Growing Old or Growing Smarter
Growing up, my stepdad always seemed so old. I imagined he was born an old man. And the funny thing is, it seemed liked everyone else saw him as old as well. I remember him once getting a t-shirt that simply said “Older than dirt”. He had a sign on his desk that said “Old age and treachery will always beat youth and exuberance”. Once as a teenager, for a brief moment, I thought I was a decent racquetball player. I knew my stepdad played all the time, but I challenged him to a game. I figured there was no way I could lose to the old guy. He absolutely destroyed me, with minimal effort. Lesson learned.
I was 49 when diagnosed with multiple myeloma. I had been healthy my whole life. I rode my bike 20 miles roundtrip every day to and from work. I felt great. Then myeloma hit and just driving to work became a chore. I made it my mission to someday ride to work again. It took a few years, but I was able to make that ride again. I recently turned 59 and my commuter bike sits dusty in the garage. I stopped working a few years ago, it just became too difficult to work and stay feeling good. And I’m not so sure I could even make that ride now.
"I tell people I feel like I'm 89"
Sometimes if I take a deep dive into my own psyche, I find some irony in my constant good-natured ribbing of my stepdad for being old, to now me feeling like a super old man. I’m sure he was younger than when I challenged him to racquetball than I am now. My myeloma is under control right now. My monthly immunotherapy and daily chemo pill and steroids have my numbers at their lowest since diagnosis. That’s great. I look ok, and folks are often surprised that a) I have cancer and b) I’m 59. I tell people I feel like I’m 89.
I walk 5-8 miles every day. But I’m super slow. Some days, my legs feel like anchors. I was getting worried about this. So, we ran a whole series of tests and discovered there isn’t much else wrong with me aside from myeloma. It’s just that ten years of blasting toxicity into my body is taking its toll. And I think my mind is really fighting reality. I ask myself often why I can’t do the things I used to. It’s particularly frustrating.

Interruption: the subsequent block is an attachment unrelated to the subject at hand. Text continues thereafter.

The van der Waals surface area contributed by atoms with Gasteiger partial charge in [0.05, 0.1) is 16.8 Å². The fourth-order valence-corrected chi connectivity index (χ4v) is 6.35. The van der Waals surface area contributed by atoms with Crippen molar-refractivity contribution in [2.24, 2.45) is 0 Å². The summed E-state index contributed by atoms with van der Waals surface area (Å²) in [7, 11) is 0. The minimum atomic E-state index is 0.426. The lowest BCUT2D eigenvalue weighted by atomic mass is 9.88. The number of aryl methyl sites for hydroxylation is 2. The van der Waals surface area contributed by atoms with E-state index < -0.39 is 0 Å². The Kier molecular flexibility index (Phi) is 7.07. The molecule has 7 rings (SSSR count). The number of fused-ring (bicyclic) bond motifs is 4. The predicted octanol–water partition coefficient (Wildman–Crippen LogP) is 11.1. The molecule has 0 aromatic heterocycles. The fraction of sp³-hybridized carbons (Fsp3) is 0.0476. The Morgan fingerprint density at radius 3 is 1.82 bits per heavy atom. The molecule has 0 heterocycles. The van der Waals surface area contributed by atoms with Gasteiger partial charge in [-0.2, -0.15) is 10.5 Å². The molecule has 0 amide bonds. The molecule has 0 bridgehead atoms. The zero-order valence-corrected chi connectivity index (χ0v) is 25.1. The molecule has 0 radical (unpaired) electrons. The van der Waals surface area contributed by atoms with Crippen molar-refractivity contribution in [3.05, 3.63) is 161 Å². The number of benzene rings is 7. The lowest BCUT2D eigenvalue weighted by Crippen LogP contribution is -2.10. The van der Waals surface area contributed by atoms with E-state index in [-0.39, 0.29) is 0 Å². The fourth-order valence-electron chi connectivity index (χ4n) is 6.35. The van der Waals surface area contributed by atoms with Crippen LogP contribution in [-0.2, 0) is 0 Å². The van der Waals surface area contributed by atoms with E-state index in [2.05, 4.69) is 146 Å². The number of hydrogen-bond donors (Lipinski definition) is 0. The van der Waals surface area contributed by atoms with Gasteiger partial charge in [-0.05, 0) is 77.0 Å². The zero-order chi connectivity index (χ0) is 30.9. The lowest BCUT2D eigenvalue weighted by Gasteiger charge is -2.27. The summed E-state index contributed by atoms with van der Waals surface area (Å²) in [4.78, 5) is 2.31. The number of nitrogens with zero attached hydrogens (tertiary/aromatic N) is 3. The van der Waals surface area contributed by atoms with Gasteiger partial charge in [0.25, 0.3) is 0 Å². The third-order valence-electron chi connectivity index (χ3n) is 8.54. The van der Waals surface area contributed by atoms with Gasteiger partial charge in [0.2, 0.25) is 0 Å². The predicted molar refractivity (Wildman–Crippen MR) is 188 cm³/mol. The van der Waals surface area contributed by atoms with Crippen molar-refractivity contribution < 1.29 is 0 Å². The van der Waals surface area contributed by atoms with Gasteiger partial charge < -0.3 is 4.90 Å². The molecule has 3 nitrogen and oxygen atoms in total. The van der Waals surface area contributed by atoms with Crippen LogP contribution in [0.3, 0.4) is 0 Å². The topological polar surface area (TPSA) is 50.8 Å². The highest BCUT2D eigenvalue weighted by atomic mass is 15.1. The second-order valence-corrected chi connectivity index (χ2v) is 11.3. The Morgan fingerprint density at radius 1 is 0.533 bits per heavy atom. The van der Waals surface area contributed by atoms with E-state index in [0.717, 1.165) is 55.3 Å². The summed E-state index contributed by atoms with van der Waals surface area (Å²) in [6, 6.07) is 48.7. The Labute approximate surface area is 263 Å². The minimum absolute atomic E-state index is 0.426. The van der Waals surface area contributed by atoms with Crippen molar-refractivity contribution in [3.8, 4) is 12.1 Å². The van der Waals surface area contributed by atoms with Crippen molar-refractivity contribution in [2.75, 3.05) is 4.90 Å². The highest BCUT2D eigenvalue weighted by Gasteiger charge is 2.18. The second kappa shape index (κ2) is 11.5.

I still want to enjoy life
I will say that one of the many benefits of long walks, is it gives me a chance to think and self-talk and evaluate things. Kicking and screaming I’ve come to realize I better come to grips with slowing down and getting older. If not, I’m going to be a miserable SOB to be around. My wife gave me a shirt recently that says “Senior Discount Please”. I was embarrassed to wear it at first. But now I wear it proudly. I get a little off balance when walking at times, and I am considering at some point investing in a nice walking stick, just to be safe.
I’ve also been trying to find to inspirational quotes that might help me make the mental transition. I discovered an essay on Old Age by the ancient Roman politician Cicero. In it, he writes: It is not by muscle, speed, or physical dexterity that great things are achieved, but by reflection, force of character, and judgment; in these qualities old age is usually not... poorer, but is even richer.
This really struck home to me. I still want to achieve great... or good... things in life. I still want to laugh and live and enjoy life. But I guess I need to do it more smartly and slowly. Acceptance with a healthy dose of denial. I’ll get there. I’d love to hear from others what they use as motivating tools or quotes.
What type of blood cancer are you or your loved one diagnosed with?